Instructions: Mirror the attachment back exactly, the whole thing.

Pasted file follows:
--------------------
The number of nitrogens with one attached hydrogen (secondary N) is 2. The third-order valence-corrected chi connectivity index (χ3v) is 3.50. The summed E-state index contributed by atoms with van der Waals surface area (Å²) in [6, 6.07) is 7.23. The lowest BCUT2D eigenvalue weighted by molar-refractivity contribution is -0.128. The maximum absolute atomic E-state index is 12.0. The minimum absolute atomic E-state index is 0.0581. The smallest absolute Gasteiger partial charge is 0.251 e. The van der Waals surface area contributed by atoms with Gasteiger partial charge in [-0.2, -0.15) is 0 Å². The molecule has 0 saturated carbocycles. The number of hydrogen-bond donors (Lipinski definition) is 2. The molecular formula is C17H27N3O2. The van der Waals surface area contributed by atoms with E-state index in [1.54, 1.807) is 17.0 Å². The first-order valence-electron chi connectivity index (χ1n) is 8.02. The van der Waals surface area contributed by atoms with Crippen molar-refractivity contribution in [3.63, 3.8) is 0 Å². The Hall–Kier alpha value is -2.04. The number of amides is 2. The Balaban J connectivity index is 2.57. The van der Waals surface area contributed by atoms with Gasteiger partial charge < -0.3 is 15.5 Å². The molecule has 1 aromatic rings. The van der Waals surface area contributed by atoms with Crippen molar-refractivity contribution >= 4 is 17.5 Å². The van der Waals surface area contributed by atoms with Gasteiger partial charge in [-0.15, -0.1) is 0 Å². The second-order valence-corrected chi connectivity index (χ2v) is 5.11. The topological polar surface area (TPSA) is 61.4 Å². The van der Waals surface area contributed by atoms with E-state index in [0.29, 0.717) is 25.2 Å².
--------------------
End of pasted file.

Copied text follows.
The number of nitrogens with one attached hydrogen (secondary N) is 2. The third-order valence-corrected chi connectivity index (χ3v) is 3.50. The summed E-state index contributed by atoms with van der Waals surface area (Å²) in [6, 6.07) is 7.23. The lowest BCUT2D eigenvalue weighted by molar-refractivity contribution is -0.128. The maximum absolute atomic E-state index is 12.0. The minimum absolute atomic E-state index is 0.0581. The smallest absolute Gasteiger partial charge is 0.251 e. The van der Waals surface area contributed by atoms with Gasteiger partial charge in [-0.2, -0.15) is 0 Å². The molecule has 0 saturated carbocycles. The number of hydrogen-bond donors (Lipinski definition) is 2. The molecular formula is C17H27N3O2. The van der Waals surface area contributed by atoms with E-state index in [1.54, 1.807) is 17.0 Å². The first-order valence-electron chi connectivity index (χ1n) is 8.02. The van der Waals surface area contributed by atoms with Crippen molar-refractivity contribution in [3.63, 3.8) is 0 Å². The Hall–Kier alpha value is -2.04. The number of amides is 2. The Balaban J connectivity index is 2.57. The van der Waals surface area contributed by atoms with Gasteiger partial charge < -0.3 is 15.5 Å². The molecule has 1 aromatic rings. The van der Waals surface area contributed by atoms with Crippen molar-refractivity contribution >= 4 is 17.5 Å². The van der Waals surface area contributed by atoms with Gasteiger partial charge in [-0.15, -0.1) is 0 Å². The second-order valence-corrected chi connectivity index (χ2v) is 5.11. The topological polar surface area (TPSA) is 61.4 Å². The van der Waals surface area contributed by atoms with E-state index in [0.29, 0.717) is 25.2 Å².